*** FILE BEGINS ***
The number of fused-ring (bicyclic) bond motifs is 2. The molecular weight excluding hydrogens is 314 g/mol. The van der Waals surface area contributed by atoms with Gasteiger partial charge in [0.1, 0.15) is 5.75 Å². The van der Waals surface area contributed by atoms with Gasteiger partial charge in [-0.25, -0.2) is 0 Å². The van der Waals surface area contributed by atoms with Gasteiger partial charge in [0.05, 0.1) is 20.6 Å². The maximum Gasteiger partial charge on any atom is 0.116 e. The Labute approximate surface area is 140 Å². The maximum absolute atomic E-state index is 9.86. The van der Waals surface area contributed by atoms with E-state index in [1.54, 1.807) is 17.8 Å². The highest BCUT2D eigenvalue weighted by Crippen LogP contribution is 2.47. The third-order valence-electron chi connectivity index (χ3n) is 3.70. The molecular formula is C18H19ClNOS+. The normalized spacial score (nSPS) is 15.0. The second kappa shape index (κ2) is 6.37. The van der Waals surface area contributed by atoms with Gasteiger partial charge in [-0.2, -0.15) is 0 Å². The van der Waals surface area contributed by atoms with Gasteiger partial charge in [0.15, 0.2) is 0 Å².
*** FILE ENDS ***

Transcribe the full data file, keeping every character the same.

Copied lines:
The number of fused-ring (bicyclic) bond motifs is 2. The molecular weight excluding hydrogens is 314 g/mol. The van der Waals surface area contributed by atoms with Gasteiger partial charge in [0.1, 0.15) is 5.75 Å². The van der Waals surface area contributed by atoms with Gasteiger partial charge in [-0.25, -0.2) is 0 Å². The van der Waals surface area contributed by atoms with Gasteiger partial charge in [0.05, 0.1) is 20.6 Å². The maximum Gasteiger partial charge on any atom is 0.116 e. The Labute approximate surface area is 140 Å². The maximum absolute atomic E-state index is 9.86. The van der Waals surface area contributed by atoms with E-state index in [1.54, 1.807) is 17.8 Å². The highest BCUT2D eigenvalue weighted by Crippen LogP contribution is 2.47. The third-order valence-electron chi connectivity index (χ3n) is 3.70. The molecular formula is C18H19ClNOS+. The normalized spacial score (nSPS) is 15.0. The second kappa shape index (κ2) is 6.37. The van der Waals surface area contributed by atoms with Gasteiger partial charge in [-0.2, -0.15) is 0 Å². The van der Waals surface area contributed by atoms with Gasteiger partial charge in [0.15, 0.2) is 0 Å².